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Working through the Gospel of John in my Sunday school class, we conveniently reached the passion narrative close to Holy Week. Of course, we’ll still be talking about these texts for weeks to come, and so it is not as though there’s a precise alignment. But there is still something nice about having this sort of convergence occur.
We considered what appears to be John’s creative change to the timing of Jesus’ last supper and crucifixion, making the final meal not a Passover celebration so that Jesus can die at the time the Passover lambs were being slaughtered. But what, I asked, is the connection between Jesus and Passover? I brought us back to the imagery offered towards the beginning of the Gospel of John: Behold, the Lamb of God who takes away the sin of the world.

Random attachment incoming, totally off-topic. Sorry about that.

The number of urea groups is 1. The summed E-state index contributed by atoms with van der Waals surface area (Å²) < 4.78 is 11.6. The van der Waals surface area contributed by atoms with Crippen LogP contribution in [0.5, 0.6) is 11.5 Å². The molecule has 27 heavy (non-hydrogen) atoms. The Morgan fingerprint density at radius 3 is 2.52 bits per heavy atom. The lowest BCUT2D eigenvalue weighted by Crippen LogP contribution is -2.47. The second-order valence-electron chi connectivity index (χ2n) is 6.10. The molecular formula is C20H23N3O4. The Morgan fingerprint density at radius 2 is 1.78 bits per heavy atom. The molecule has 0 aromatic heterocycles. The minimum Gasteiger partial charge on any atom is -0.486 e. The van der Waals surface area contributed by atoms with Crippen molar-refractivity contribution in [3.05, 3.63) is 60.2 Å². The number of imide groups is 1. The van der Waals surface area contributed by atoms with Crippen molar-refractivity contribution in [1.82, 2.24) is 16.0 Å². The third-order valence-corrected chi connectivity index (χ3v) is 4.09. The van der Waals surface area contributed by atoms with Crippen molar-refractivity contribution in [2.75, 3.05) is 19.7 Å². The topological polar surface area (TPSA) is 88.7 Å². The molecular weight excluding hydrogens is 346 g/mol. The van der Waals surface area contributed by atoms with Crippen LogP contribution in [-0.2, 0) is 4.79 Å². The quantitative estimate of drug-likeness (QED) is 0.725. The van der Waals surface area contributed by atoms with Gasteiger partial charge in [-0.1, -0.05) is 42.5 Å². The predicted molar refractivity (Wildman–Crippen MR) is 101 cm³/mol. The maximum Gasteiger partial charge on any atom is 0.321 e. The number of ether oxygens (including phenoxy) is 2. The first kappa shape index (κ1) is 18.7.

Does - Anything - Passover
Does that have anything to do with Passover?
At first glance, it wouldn’t seem to. Passover was not about sacrifice of the ordinary sort, nor was it like Yom Kippur, the use of animals in a manner that explicitly has to do with forgiveness. The placement of blood on lintels in the Exodus story doesn’t seem to have anything to do with forgiving the sins of firstborn sons. And the ongoing celebration of Passover was likewise not focused on rituals of forgiveness or atonement.
Sense - Place - Animal - Sin - Scapegoat
In a sense the most natural place to look for an animal taking away sin is the “scapegoat” from the Day of Atonement ritual. Precisely because sins were symbolically transferred to the animal,...
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